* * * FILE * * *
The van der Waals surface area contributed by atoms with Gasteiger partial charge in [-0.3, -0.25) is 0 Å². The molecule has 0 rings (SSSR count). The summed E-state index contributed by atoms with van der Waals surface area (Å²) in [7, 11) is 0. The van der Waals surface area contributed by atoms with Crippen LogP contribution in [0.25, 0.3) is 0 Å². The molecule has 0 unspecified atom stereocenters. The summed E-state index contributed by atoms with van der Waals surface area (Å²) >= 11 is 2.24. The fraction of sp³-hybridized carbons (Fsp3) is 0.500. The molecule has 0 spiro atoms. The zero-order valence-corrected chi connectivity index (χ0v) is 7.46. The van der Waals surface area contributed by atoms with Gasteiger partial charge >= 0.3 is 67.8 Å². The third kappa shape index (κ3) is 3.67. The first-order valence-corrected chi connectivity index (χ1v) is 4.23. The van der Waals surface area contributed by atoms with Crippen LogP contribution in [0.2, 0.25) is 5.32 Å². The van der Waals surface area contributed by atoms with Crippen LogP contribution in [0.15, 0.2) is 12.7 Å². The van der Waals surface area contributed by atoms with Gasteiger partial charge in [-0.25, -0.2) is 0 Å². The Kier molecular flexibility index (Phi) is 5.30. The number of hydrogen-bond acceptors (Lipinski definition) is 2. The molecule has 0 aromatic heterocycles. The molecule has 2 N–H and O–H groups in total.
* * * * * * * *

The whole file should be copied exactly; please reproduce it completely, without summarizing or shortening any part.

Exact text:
The van der Waals surface area contributed by atoms with Gasteiger partial charge in [-0.3, -0.25) is 0 Å². The molecule has 0 rings (SSSR count). The summed E-state index contributed by atoms with van der Waals surface area (Å²) in [7, 11) is 0. The van der Waals surface area contributed by atoms with Crippen LogP contribution in [0.25, 0.3) is 0 Å². The molecule has 0 unspecified atom stereocenters. The summed E-state index contributed by atoms with van der Waals surface area (Å²) >= 11 is 2.24. The fraction of sp³-hybridized carbons (Fsp3) is 0.500. The molecule has 0 spiro atoms. The zero-order valence-corrected chi connectivity index (χ0v) is 7.46. The van der Waals surface area contributed by atoms with Gasteiger partial charge >= 0.3 is 67.8 Å². The third kappa shape index (κ3) is 3.67. The first-order valence-corrected chi connectivity index (χ1v) is 4.23. The van der Waals surface area contributed by atoms with Crippen LogP contribution in [0.2, 0.25) is 5.32 Å². The van der Waals surface area contributed by atoms with Crippen LogP contribution in [0.15, 0.2) is 12.7 Å². The van der Waals surface area contributed by atoms with Gasteiger partial charge in [-0.25, -0.2) is 0 Å². The Kier molecular flexibility index (Phi) is 5.30. The number of hydrogen-bond acceptors (Lipinski definition) is 2. The molecule has 0 aromatic heterocycles. The molecule has 2 N–H and O–H groups in total.